The story might have ended there: An incredible Day One run followed by average performance on Day Two to find a Top 100 – maybe better – final result. Mengucci, however, remained a contender for Top 8 by continuing to win. Midway through Day Two he even managed to steal back the King of the Hill title by defeating another Pro Tour Journey into Nyx Top 8 player, the No. 2 Ranked Player Reid Duke. While his second reign wasn't long, Mengucci had proven his meddle and might weren't just in passing.
Earning any Pro Tour Top 8, let alone one's first, is an accomplishment that doesn't come easy. What was the path that brought Mengucci to the Sunday stage? It was a humble PTQ that qualified Mengucci for Pro Tour Journey into Nyx.
"My first Pro Tour was in 2009," Mengucci said. "I've just been playing PTQs and Grand Prix near Italy – just one Grand Prix every three months or so. It's my fifth Pro Tour but the first big event where I did well. I Top 16'd two Grand Prix but I don't think it's a good result: Here I played against a lot of good people."
Many of the game's elite players rally together to form teams, and it's a trend that exploded in recent years resulting in just about every player you run into participating on a team for testing and support. Mengucci was no different. "We have team: Through the Gate. I'm with Americans," Mengucci said. "Usually, I played with Italians for the Pro Tour. But I cannot say that the team helped me to Top 8 because I did the exact same things I did in the last Pro Tour: I played my own deck."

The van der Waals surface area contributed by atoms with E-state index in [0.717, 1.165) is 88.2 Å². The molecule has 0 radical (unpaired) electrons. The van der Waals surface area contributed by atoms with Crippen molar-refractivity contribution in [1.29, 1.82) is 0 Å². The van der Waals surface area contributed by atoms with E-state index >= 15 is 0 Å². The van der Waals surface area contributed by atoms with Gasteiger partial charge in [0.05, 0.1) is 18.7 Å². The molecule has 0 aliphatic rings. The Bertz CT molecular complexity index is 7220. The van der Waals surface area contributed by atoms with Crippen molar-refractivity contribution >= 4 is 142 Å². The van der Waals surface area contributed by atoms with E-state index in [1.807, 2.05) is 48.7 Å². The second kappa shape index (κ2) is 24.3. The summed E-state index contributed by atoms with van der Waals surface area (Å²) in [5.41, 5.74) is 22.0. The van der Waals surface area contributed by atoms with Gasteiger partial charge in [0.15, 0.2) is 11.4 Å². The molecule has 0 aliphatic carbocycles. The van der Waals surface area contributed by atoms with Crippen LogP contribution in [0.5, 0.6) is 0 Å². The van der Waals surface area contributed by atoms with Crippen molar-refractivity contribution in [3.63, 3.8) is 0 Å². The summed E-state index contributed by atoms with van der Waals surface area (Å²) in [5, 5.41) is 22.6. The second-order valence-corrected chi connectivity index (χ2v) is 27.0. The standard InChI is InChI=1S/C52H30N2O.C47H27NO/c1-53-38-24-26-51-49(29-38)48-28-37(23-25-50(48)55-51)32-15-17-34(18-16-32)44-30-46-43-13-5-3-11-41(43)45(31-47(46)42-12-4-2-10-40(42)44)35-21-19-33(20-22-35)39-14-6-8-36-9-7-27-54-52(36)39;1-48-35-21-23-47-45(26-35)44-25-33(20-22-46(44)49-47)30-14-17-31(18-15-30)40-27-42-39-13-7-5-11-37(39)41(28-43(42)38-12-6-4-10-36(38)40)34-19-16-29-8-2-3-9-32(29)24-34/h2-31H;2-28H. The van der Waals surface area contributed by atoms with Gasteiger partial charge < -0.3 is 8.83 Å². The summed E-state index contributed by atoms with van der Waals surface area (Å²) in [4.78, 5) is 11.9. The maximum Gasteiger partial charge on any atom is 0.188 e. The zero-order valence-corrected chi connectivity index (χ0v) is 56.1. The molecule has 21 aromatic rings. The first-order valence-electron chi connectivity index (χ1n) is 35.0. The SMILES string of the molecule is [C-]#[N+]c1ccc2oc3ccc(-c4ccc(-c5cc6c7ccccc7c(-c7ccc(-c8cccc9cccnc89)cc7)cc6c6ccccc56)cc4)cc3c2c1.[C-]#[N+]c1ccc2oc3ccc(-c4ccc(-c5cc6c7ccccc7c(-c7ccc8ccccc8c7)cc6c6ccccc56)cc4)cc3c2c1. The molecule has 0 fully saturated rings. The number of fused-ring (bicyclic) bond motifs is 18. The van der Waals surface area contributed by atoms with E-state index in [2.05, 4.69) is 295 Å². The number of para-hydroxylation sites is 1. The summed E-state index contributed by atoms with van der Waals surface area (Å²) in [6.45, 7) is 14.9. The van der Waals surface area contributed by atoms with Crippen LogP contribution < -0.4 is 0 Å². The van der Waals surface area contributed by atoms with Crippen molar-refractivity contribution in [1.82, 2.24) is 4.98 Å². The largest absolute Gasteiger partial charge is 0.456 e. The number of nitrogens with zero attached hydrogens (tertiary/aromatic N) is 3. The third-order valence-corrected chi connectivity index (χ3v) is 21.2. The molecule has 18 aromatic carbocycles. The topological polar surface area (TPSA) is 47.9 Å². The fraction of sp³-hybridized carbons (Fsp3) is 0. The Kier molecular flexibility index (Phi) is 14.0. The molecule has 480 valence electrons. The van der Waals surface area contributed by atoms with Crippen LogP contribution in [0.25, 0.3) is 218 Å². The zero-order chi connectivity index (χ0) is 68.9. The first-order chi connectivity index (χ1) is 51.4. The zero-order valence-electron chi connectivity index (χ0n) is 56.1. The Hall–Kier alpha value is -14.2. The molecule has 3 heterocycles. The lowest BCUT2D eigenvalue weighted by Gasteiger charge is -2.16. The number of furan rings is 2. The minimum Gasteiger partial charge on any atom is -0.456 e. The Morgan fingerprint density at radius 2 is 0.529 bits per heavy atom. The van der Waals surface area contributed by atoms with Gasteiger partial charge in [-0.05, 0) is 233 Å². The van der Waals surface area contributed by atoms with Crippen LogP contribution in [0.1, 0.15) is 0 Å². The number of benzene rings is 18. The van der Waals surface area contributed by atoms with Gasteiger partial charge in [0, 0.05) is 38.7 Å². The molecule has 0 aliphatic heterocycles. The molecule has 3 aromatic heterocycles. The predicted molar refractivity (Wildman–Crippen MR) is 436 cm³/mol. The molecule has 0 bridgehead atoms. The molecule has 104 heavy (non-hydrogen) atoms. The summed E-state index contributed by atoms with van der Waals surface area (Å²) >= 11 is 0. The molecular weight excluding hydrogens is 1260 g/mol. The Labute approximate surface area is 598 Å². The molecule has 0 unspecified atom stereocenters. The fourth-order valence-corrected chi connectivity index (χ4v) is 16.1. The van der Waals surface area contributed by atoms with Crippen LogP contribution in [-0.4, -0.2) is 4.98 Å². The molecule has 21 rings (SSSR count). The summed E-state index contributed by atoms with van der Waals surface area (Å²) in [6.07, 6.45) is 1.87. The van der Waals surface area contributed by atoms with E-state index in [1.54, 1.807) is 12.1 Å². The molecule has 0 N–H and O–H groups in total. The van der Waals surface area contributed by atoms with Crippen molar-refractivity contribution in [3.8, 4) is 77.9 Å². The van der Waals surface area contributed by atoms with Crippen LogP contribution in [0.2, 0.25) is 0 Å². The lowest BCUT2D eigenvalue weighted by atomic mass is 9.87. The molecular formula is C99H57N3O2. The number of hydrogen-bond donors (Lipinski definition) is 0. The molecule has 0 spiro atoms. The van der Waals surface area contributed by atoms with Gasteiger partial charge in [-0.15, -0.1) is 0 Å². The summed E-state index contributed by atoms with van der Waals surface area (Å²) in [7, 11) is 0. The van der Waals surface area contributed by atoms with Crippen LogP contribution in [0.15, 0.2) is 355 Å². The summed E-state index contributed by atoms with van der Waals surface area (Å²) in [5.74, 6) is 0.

Mengucci had brought one of the most popular decks from the Magic Online metagame for the weekend, a red and green midrange deck with monsters like Polukranos, World Eater and splashing white for a pillar of Theros Block Constructed: Elspeth, Sun's Champion (also known as R/G Elspeth). Was Mengucci happy with his deck? "This was really the wrong deck," he admitted. "I lost to everyone. I really only won the mirror matches. I lost to BUG Control. I lost to Junk Constellation. Everyone is on Sylvan Caryatid and Courser of Kruphix – midrange – and it's really bad against that."
"I played my own deck. It's not the best choice – for sure not the best choice," Mengucci continued. "There were seven cards in the tournament I never sideboarded: four Magma Spray and three Anger of the Gods. I think it was a very lucky-to-good day."
"That's how I explain what happened: I can say for sure I'm not as prepared as these people," he said, gesturing towards the clusters of team Channel Fireball, Channel Fireball Pantheon, and MTG Mint Card, "and I've made many, many errors in the tournament. But sometimes you get lucky and arrive where I am now. I don't know I'll have the chance to do it another time. It was a series of fortunate events."
Fortunate circumstances or not, Mengucci's reign as King of the Hill was a streak that any player would be hard-pressed to uphold. A hero's journey is never easy. "I really enjoyed staying in the feature match area," Mengucci explained." I know people in Italy were watching me. They posted about me saying 'Go! Go! Go!' or 'Topdeck this!' or 'He won!' I was happy to keep on in the feature match area."
Was it hard falling to Chapin at the end of Day One? What about coming back to claim the title again for a round in Day Two? "I misplayed against him," Mengucci admitted. "It wasn't a misplay because I was excited or anything, but just a misplay: I talked to other players later and they explained I took bad lines of plays. But for sure I want to be King of the Hill. It was pretty exciting with all the people rooting for me."
While skill was a factor in boosting Mengucci to the Sunday stage, he was adamant that luck was on his side. "It's the classic Pro Tour where I come with a bad deck and no preparation and expect to go 4-4," he said.
"I don't know what happened. It's Magic."